Essential Question:  Does the unit scaffold empowerment of learning that includes student interests/passions, and confidence to develop a deep understanding and the opportunity to learn personal strengths?  Does the learner feel connected to the content/concepts, and begins to see the relationship to the big ideas and concepts of the learning goal(s)?

Continuous Feedback

confirms that one is on the right course and why/how efforts can connect with meaning and be purposeful.  Helps teachers understand students better as well as their needs.

Essential Question:  Do the tasks contained within the upcoming instruction include frequent opportunities for the learner to engage in conversations about ways to continually improve h/her learning outcomes?  Does the feedback provide the student opportunities to reflect and critically analyze their own learning?


Engagement Template Prompts for Unit Design Development

First, identify the Big Ideas, Concepts and/or Themes that comprise the purpose for the unit:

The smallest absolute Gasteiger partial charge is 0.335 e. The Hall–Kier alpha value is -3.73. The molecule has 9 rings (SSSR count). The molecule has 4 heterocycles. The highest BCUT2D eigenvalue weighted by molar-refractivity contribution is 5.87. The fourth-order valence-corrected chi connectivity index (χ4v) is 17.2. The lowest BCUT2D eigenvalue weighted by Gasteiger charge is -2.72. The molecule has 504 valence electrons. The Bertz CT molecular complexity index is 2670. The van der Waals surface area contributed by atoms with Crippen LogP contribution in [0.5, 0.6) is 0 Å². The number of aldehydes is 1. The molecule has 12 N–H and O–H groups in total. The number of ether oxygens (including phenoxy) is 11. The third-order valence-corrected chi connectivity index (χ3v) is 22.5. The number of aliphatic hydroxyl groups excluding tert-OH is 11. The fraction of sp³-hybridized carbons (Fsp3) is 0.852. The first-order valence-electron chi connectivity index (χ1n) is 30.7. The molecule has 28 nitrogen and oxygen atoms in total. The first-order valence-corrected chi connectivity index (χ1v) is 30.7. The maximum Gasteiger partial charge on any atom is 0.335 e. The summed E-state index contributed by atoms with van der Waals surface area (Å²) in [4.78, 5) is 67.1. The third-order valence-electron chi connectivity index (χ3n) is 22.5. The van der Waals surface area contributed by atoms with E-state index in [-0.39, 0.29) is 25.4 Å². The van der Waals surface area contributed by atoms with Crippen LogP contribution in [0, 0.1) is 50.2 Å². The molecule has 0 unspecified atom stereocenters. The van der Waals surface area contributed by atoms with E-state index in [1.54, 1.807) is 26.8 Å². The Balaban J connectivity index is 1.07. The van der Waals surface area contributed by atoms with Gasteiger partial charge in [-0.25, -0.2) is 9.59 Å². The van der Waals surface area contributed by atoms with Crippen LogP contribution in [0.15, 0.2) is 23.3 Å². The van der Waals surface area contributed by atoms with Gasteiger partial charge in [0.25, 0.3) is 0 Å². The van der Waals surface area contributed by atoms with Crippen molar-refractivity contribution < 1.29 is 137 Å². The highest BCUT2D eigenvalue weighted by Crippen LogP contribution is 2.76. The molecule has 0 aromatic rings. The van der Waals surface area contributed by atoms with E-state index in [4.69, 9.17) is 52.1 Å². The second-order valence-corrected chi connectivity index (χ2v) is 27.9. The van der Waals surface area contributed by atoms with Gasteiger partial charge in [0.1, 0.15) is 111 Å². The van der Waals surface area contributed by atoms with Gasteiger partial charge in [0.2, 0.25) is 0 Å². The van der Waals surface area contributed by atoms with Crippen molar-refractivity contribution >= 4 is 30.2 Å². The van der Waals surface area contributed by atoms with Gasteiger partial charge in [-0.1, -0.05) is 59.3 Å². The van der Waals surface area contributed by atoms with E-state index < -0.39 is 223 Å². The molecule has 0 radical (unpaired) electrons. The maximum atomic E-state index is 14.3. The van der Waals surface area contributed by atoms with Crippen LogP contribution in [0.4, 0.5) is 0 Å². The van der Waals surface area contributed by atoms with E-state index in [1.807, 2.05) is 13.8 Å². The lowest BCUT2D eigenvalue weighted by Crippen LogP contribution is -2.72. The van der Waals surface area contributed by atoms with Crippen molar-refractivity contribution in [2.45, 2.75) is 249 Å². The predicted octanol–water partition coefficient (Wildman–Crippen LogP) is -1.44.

• Timeless: Why is this a worthy unit of study?  What about it is enduring and has life-long application for the learner?
  • What are the big ideas/concepts that this unit is about? Are they relevant for the learners?
  • What are the interdisciplinary facets of this unit—that will provide transference for understanding across domains of thinking, and interests of the students?
  • What do you need to apply this to your work/interests?
  • Is there a colleague or content specialist that might unpack depth or options within the purpose of this unit that would be helpful in your planning and guidance for learners?


Second, identify the Key Messages and Learning that make this unit important for students to learn

  • How will I articulate the purpose of this unit so that it is clear for all students?
  • Are there messages about current events, local or national issues, which would help students think more deeply about unit outcomes?
  • How will EACH student connect with the relevance of key messages?
    • Will they be able to meaningfully apply their learning to their world today?
    • Will there be clear choices that align with their interests and passions?
  • Are the key messages transferable to future learning and other areas of life?